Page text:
dir. Peyton ReedThe most gratifying part of any modern-day romantic comedy is also the most ruinous: the inevitable crowd-pleasing partnership of the protagonist and his or her ill-matched antagonist. Audiences weep with joy over the union of the polished sophisticate and the diamond-in-the-rough bumpkin, or the idealistic tree-hugger and the corporate lawyer--never mind the fact that beyond the screen, none of these relationships would last a week. Why? Because the movie itself is little more than a fast fuck: One minute you're looking to be entertained, the next you're heated with conflict and rushing toward a blissful crest. After that, the end.
A few decades ago it was the "sex comedy" that brought these two mismatched lovers together--usually a charmingly caddish playboy and his quietly pining stenographer. The best thing about these sex comedies, however, is that there was never any sex on screen. It was all about innuendo, frisky strategies, and dancing--a playful match of wills, and often a revitalizing change of direction before the story ends. There was no clunky realization--just sleek, exquisitely drawn out and choreographed foreplay, with great scenery on the side.
With its retro setting and references, Down with Love not only manages to pay direct tribute to the kind of sex comedy Doris Day and Rock Hudson made memorable with Pillow Talk and Lover Come Back (as well as the friendly-skies "layover" romps like Boeing Boeing, starring Tony Curtis), but proves to be the most satisfying romantic comedy I've seen in--well, decades. Ewan McGregor is Catcher Block, an unapologetic playboy with a swinging bachelor pad (in Down with Love, every apartment is stunning and everyone dresses in the height of fashion) and a reputation as a hard-hitting journalist. Renee Zellweger is Barbara Novak, a beautiful author whose new book instructs women to forget about love and enjoy sexual pleasure as any man would. When her book becomes a revolution the world over (and he finally sees that she's not the hunchbacked old crone he assumed her to be), Catcher begins to pursue Barbara romantically--but only to poke a gaping hole in her resolve. Because Catcher begs off their breakfast, lunch, and dinner dates (the better to indulge three stewardesses), Barbara vows never to give him an interview.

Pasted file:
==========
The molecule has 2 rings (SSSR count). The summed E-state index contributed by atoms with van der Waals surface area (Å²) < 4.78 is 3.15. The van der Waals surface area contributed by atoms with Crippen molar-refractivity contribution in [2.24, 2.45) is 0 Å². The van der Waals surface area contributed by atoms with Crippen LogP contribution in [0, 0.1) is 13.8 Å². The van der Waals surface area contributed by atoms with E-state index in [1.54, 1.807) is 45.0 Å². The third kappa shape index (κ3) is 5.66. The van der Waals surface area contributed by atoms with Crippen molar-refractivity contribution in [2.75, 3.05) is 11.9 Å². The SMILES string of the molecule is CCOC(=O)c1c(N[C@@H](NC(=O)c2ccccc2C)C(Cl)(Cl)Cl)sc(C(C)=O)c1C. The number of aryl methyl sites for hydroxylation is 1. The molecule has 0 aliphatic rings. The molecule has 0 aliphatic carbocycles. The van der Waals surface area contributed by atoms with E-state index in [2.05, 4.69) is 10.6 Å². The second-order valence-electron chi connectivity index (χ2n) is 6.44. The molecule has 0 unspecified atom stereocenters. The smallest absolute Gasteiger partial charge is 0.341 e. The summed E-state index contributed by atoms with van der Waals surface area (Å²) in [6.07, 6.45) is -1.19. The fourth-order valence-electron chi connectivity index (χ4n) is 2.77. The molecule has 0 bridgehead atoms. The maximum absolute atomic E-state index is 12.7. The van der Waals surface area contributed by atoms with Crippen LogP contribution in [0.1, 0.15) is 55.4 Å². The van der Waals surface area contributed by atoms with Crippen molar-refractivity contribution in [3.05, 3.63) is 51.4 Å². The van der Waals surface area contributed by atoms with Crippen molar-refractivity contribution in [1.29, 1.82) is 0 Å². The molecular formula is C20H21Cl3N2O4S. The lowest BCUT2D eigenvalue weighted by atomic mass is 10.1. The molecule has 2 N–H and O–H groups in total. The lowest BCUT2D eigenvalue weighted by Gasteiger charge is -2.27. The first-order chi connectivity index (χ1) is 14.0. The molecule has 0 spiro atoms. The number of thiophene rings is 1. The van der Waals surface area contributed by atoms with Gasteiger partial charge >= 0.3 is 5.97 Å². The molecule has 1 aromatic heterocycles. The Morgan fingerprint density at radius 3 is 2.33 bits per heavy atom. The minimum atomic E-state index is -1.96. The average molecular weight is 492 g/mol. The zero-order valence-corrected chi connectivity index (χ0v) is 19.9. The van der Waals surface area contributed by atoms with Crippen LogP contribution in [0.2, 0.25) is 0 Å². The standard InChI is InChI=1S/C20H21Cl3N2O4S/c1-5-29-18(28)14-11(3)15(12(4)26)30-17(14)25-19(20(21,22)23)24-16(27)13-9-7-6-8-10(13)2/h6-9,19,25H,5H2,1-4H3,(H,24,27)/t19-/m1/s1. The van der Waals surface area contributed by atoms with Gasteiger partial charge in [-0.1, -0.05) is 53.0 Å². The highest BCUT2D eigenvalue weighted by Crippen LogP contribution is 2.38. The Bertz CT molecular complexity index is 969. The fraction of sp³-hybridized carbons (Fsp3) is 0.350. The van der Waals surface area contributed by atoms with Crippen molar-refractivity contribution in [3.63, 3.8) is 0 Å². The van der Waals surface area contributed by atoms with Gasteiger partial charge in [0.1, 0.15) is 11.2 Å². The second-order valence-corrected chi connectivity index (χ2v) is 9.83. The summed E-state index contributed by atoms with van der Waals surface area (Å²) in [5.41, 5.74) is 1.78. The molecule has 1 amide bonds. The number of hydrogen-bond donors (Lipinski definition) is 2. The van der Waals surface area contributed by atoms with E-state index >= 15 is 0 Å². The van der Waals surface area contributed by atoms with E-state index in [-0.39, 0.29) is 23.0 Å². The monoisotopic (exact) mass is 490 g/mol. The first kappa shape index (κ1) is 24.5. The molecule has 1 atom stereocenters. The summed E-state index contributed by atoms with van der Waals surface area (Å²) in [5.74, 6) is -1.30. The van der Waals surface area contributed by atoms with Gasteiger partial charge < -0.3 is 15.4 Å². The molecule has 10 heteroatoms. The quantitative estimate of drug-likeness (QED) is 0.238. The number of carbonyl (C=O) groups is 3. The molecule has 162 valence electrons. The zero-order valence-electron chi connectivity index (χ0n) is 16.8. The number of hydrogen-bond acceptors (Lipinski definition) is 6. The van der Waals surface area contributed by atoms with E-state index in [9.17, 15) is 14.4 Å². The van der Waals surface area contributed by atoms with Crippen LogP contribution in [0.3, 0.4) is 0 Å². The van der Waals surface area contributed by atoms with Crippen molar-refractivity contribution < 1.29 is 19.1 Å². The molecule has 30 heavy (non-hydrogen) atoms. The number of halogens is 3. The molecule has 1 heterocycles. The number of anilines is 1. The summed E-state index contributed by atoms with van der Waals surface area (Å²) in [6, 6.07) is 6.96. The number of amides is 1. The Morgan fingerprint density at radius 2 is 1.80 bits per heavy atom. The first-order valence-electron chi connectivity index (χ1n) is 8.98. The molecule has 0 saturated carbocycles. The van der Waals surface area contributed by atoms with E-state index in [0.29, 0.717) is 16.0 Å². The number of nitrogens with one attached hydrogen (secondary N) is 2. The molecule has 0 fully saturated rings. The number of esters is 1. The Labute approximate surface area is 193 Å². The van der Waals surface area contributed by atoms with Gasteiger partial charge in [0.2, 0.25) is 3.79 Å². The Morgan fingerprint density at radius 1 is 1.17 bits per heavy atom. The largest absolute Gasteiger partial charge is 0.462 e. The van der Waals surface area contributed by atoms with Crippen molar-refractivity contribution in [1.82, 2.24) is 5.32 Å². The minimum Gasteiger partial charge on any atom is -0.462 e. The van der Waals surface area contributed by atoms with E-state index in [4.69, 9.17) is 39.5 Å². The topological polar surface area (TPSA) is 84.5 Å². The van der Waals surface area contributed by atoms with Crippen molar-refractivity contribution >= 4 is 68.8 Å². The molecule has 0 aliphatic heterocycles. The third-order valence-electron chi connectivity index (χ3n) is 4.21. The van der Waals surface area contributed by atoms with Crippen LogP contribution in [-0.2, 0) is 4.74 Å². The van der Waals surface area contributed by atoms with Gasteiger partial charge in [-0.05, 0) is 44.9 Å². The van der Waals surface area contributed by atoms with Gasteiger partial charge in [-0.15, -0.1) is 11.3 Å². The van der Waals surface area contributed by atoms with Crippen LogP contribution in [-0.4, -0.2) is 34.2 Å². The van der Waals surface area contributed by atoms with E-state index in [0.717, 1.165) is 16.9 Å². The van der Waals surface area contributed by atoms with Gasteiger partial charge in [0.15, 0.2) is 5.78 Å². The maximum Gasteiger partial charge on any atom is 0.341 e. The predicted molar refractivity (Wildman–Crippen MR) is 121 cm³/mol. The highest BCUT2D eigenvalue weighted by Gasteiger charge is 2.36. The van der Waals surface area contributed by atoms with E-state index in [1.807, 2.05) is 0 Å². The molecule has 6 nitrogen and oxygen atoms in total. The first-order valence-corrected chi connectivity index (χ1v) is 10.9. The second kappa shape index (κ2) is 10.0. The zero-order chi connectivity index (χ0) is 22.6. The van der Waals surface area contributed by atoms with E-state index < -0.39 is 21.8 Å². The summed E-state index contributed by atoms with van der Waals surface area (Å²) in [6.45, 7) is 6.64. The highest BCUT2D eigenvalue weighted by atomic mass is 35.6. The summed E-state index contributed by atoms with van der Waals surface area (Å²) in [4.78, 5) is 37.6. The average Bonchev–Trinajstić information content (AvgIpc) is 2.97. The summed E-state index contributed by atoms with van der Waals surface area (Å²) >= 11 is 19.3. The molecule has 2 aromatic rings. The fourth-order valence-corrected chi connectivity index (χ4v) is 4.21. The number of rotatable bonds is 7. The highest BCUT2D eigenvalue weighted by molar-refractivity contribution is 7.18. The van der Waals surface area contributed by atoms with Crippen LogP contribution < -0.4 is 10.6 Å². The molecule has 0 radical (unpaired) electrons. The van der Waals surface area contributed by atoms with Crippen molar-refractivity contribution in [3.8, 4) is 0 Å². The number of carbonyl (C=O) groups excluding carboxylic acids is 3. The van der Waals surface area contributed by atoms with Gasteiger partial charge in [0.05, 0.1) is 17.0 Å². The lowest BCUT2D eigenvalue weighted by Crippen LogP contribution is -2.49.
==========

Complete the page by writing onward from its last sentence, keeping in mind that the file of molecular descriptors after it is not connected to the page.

Already, the stage is set for cat-and-mouse on multiple levels, and the plot has yet to thicken. Sure, it's all ridiculous, and you know how it will end, because romantic comedies exist for no other outcome. But the foreplay (sigh!) is so, so satisfying. KATHLEEN WILSON
dir. Dana Janklowicz-Mann and Amir Mann
Fri-Thurs May 16-22
at the Varsity.Learning your history from documentaries is a sucker's game. It seems there will never be a shortage of movies made on low budgets by concerned filmmakers bent on exposing the littler-known corners of even the most-storied stories. I'm not saying this isn't important work, or part of the eternal glory of the documentary form. I'm just saying that if you see enough movies like Shanghai Ghetto, which tells the story of German Jews in exile in one of the world's unlikeliest cities for Jews to have been exiled, you start to feel like an illiterate clod who learns all his or her history from goddamn documentaries.
The Jews in the film moved to Shanghai because they could move there without visas, which Nazis had stopped allowing them to have. The city was an embattled front in the Second Sino-Japanese War, and the emigrants were shunted into ghettos every bit as squalid as their famous Polish counterparts. They suffered every indignity imaginable, and only at the end did they learn about the unimaginable horror that had transpired back in Europe. As one interviewee reports, "We thought we were in hell; turns out we were in paradise." Many of the subjects were small children during the war and speak of their trials in the matter-of-fact manner typical of survivors. They speak as though discussing everyday nuisances, like a shoe with a worn-through heel. It's only when their emotion surges, and we see them actively stifle it, that the full weight of their private history becomes clear to the cameras. SEAN NELSON
The Man on the Train
dir. Patrice LeconteStarring Jean Rochefort (The Hairdresser's Husband) and "the French Elvis," Johnny Hallyday, this film is an utter waste of your time and mine. The French are a great people, with a great cinema; but when they stink, they really stink. Such is the case with this film about a robber (Hallyday) who arrives by train at a small French town and accidentally meets and befriends an aristocratic poetry teacher (Rochefort). The two come from opposed universes--one is low, the other is high; one is violent, the other peaceful; one is defined as a "man of action," the other "a man of contemplation." By the end of the film, these opposites not only attract, but swap lives during their simultaneous deaths (the poet dies of heart failure during surgery; the robber is shot in the heart during a failed heist). The film is not pretty, the town it's set in is boring, both stars are hardly handsome (at least, in the American sense of handsome), and there isn't even a French beauty to fill in the narrative gaps. Really, why in the world should one watch a French film that doesn't have a French beauty? CHARLES MUDEDE